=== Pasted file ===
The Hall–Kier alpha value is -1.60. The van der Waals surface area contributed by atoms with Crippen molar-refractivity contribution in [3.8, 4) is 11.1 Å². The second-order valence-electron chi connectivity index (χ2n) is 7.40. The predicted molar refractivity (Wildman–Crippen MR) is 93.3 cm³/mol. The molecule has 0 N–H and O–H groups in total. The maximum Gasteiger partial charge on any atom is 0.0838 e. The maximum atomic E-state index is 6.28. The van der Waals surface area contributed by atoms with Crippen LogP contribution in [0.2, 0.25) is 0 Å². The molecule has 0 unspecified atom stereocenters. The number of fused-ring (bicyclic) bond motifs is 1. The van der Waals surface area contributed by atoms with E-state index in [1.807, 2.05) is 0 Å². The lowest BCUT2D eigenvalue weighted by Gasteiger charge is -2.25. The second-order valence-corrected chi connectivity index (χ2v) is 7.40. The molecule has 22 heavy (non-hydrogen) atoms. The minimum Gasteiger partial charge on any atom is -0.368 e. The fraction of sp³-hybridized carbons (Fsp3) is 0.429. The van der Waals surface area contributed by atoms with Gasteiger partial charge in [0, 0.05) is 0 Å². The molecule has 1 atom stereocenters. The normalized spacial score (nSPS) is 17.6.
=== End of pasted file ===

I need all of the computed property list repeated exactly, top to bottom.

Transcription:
The Hall–Kier alpha value is -1.60. The van der Waals surface area contributed by atoms with Crippen molar-refractivity contribution in [3.8, 4) is 11.1 Å². The second-order valence-electron chi connectivity index (χ2n) is 7.40. The predicted molar refractivity (Wildman–Crippen MR) is 93.3 cm³/mol. The molecule has 0 N–H and O–H groups in total. The maximum Gasteiger partial charge on any atom is 0.0838 e. The maximum atomic E-state index is 6.28. The van der Waals surface area contributed by atoms with Crippen LogP contribution in [0.2, 0.25) is 0 Å². The molecule has 0 unspecified atom stereocenters. The number of fused-ring (bicyclic) bond motifs is 1. The van der Waals surface area contributed by atoms with E-state index in [1.807, 2.05) is 0 Å². The lowest BCUT2D eigenvalue weighted by Gasteiger charge is -2.25. The second-order valence-corrected chi connectivity index (χ2v) is 7.40. The molecule has 22 heavy (non-hydrogen) atoms. The minimum Gasteiger partial charge on any atom is -0.368 e. The fraction of sp³-hybridized carbons (Fsp3) is 0.429. The van der Waals surface area contributed by atoms with Gasteiger partial charge in [0, 0.05) is 0 Å². The molecule has 1 atom stereocenters. The normalized spacial score (nSPS) is 17.6.